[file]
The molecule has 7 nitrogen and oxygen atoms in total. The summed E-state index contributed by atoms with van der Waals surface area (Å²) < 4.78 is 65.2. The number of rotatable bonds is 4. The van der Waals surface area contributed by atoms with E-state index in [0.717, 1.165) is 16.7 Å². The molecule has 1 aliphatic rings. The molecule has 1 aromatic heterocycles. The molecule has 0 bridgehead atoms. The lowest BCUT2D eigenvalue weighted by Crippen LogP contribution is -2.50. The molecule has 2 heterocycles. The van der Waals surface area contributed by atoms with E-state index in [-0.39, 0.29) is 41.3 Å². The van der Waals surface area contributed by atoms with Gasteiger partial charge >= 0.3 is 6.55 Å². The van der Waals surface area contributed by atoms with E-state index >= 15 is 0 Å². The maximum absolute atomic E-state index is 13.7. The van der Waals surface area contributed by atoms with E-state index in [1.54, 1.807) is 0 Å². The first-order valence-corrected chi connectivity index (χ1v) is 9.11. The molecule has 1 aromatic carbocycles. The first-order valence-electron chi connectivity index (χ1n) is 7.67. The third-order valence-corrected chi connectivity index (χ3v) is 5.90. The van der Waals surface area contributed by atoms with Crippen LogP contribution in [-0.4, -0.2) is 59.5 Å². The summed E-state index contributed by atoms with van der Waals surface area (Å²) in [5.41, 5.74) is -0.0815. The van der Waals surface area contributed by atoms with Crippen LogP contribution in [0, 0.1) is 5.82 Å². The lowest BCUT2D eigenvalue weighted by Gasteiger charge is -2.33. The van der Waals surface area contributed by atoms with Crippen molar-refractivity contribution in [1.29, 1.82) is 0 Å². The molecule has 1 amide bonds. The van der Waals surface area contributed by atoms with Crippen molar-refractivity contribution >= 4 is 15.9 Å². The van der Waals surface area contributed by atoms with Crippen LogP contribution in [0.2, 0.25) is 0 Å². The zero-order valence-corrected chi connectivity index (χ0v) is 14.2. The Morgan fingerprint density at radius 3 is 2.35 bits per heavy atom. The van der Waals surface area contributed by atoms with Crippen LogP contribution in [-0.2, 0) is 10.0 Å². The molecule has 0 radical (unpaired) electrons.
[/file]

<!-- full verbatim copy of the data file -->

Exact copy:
The molecule has 7 nitrogen and oxygen atoms in total. The summed E-state index contributed by atoms with van der Waals surface area (Å²) < 4.78 is 65.2. The number of rotatable bonds is 4. The van der Waals surface area contributed by atoms with E-state index in [0.717, 1.165) is 16.7 Å². The molecule has 1 aliphatic rings. The molecule has 1 aromatic heterocycles. The molecule has 0 bridgehead atoms. The lowest BCUT2D eigenvalue weighted by Crippen LogP contribution is -2.50. The molecule has 2 heterocycles. The van der Waals surface area contributed by atoms with E-state index in [-0.39, 0.29) is 41.3 Å². The van der Waals surface area contributed by atoms with Gasteiger partial charge >= 0.3 is 6.55 Å². The van der Waals surface area contributed by atoms with E-state index >= 15 is 0 Å². The maximum absolute atomic E-state index is 13.7. The van der Waals surface area contributed by atoms with E-state index in [1.54, 1.807) is 0 Å². The first-order valence-corrected chi connectivity index (χ1v) is 9.11. The molecule has 1 aromatic carbocycles. The first-order valence-electron chi connectivity index (χ1n) is 7.67. The third-order valence-corrected chi connectivity index (χ3v) is 5.90. The van der Waals surface area contributed by atoms with Crippen LogP contribution in [-0.4, -0.2) is 59.5 Å². The summed E-state index contributed by atoms with van der Waals surface area (Å²) in [5.41, 5.74) is -0.0815. The van der Waals surface area contributed by atoms with Crippen LogP contribution in [0, 0.1) is 5.82 Å². The lowest BCUT2D eigenvalue weighted by Gasteiger charge is -2.33. The van der Waals surface area contributed by atoms with Crippen molar-refractivity contribution in [1.29, 1.82) is 0 Å². The molecule has 1 amide bonds. The van der Waals surface area contributed by atoms with Crippen molar-refractivity contribution >= 4 is 15.9 Å². The van der Waals surface area contributed by atoms with Crippen LogP contribution in [0.2, 0.25) is 0 Å². The zero-order valence-corrected chi connectivity index (χ0v) is 14.2. The Morgan fingerprint density at radius 3 is 2.35 bits per heavy atom. The van der Waals surface area contributed by atoms with Crippen LogP contribution in [-0.2, 0) is 10.0 Å². The molecule has 0 radical (unpaired) electrons.